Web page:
British Columbia has long said its interests are poorly served by the Senate, an unelected body where it has too few seats and far too little influence.
And with the federal government's newly announced procedure for picking senators, announced Thursday, Premier Christy Clark is pledging to boycott the process entirely – a decision experts say won't further her goals to reform the upper chamber.
Prime Minister Justin Trudeau's government plans to appoint a panel, made up of appointees chosen with input from the provinces, to select senators. Ms. Clark, who has previously said B.C. should have nearly triple the number of senators it currently has, immediately said her government would not participate, and instead repeated her calls for the Senate to be reformed or abolished.
The federal Liberal government responded by saying it will forge ahead without B.C.'s input.
Political scientist Andrew Heard said B.C. should get in on the new process to take a constructive role in the issue.
"Changes in the number of seats B.C. has cannot be achieved without a formal constitutional amendment, which makes it a long-term project," the Simon Fraser University academic said in an e-mail.
"In the meantime, informal changes, such as the new appointments process, can be undertaken and B.C.'s Premier should engage constructively in them."
"There are a number of changes which could be made to improve the new process that has been improved, and the Premier could be more positively involved and put forward suggestions to improve the suggested process," Prof. Heard said.
Prof. Heard noted that B.C. is allotted six out of 105 Senate seats, but some have suggested the province should have a dozen seats, reflecting half the regional quota of seats for Quebec and Ontario. B.C. currently has five senators, with one seat vacant.
Ms. Clark suggested four years ago that B.C. should have 10 additional senators and has supported Senate elections. She has also proposed appointing fewer than the allotted number of senators from "overrepresented" provinces such as Ontario and Quebec.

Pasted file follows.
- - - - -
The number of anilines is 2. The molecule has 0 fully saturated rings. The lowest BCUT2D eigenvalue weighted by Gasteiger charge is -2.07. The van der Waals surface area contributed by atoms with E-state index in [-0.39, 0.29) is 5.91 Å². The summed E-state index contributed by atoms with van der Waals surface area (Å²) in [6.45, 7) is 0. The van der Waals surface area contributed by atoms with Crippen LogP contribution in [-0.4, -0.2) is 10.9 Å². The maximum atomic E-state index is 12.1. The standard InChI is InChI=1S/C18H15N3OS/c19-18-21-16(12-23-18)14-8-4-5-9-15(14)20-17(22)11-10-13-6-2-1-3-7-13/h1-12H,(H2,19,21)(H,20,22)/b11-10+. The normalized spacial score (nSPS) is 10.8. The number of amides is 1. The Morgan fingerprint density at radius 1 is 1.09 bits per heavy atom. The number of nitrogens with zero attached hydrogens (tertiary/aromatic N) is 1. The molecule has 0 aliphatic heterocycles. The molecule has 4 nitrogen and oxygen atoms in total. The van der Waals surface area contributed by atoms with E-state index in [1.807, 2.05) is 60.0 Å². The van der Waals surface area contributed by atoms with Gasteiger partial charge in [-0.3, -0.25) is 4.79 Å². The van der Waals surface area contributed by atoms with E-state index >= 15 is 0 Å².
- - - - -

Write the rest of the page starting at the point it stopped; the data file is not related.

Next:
On Thursday, she argued the changes announced by the federal government won't work.
"Today's changes do not address what's been wrong with the Senate since the beginning. It has never been designed to represent British Columbians or our interests," Ms. Clark said in a statement.
"The Senate should be fixed or folded, but we should not be distracted by it."
A spokesman for federal Democratic Institutions Minister Maryam Monsef said the advisory panel can do its job without input from Ms. Clark's government.
"It is up to the provinces to make their own mind as to whether they would like to participate," Paul Duchesne said in a statement, responding specifically to Ms. Clark's concerns.
"If a province chooses not to nominate names for the advisory board, the Government of Canada will designate distinguished Canadians from that province to serve on the panel."
Gerald Baier, a political scientist from the University of British Columbia, said Ottawa is free to work around B.C.'s objections on the issue.
"If the provincial government doesn't participate, it can't stop the federal government from consulting with British Columbians to decide who should be on the advisory board," he wrote in an e-mail.
Still, he said, Ms. Clark is entitled to refuse to endorse Senate change that does not address B.C.'s lack of representation in the Senate.